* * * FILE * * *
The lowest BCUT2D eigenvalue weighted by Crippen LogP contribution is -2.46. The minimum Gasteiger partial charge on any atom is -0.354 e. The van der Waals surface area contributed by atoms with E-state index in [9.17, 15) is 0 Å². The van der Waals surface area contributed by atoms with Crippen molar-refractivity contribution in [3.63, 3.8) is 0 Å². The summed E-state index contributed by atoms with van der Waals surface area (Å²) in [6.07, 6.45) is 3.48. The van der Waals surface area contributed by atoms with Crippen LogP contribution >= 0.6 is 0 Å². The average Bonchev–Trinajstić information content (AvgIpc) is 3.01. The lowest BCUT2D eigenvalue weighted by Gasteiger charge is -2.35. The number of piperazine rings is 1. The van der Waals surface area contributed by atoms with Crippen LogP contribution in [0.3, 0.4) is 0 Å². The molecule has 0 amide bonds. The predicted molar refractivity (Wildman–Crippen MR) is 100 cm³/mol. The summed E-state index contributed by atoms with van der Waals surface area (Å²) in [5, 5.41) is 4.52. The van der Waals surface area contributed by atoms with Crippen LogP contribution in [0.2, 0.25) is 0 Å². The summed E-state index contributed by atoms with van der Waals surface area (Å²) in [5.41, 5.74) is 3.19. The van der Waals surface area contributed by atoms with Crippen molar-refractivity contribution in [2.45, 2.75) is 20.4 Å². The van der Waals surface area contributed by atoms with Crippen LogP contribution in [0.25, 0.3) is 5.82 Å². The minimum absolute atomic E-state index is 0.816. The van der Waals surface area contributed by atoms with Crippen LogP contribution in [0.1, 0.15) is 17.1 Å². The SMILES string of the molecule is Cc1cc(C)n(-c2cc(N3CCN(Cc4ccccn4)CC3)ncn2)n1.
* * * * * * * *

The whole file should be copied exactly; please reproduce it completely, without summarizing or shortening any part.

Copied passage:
The lowest BCUT2D eigenvalue weighted by Crippen LogP contribution is -2.46. The minimum Gasteiger partial charge on any atom is -0.354 e. The van der Waals surface area contributed by atoms with E-state index in [9.17, 15) is 0 Å². The van der Waals surface area contributed by atoms with Crippen molar-refractivity contribution in [3.63, 3.8) is 0 Å². The summed E-state index contributed by atoms with van der Waals surface area (Å²) in [6.07, 6.45) is 3.48. The van der Waals surface area contributed by atoms with Crippen LogP contribution >= 0.6 is 0 Å². The average Bonchev–Trinajstić information content (AvgIpc) is 3.01. The lowest BCUT2D eigenvalue weighted by Gasteiger charge is -2.35. The number of piperazine rings is 1. The van der Waals surface area contributed by atoms with Crippen LogP contribution in [0.3, 0.4) is 0 Å². The molecule has 0 amide bonds. The predicted molar refractivity (Wildman–Crippen MR) is 100 cm³/mol. The summed E-state index contributed by atoms with van der Waals surface area (Å²) in [5, 5.41) is 4.52. The van der Waals surface area contributed by atoms with Crippen LogP contribution in [0.2, 0.25) is 0 Å². The summed E-state index contributed by atoms with van der Waals surface area (Å²) in [5.41, 5.74) is 3.19. The van der Waals surface area contributed by atoms with Crippen molar-refractivity contribution in [2.45, 2.75) is 20.4 Å². The van der Waals surface area contributed by atoms with Crippen LogP contribution in [0.25, 0.3) is 5.82 Å². The minimum absolute atomic E-state index is 0.816. The van der Waals surface area contributed by atoms with Crippen LogP contribution in [0.1, 0.15) is 17.1 Å². The SMILES string of the molecule is Cc1cc(C)n(-c2cc(N3CCN(Cc4ccccn4)CC3)ncn2)n1.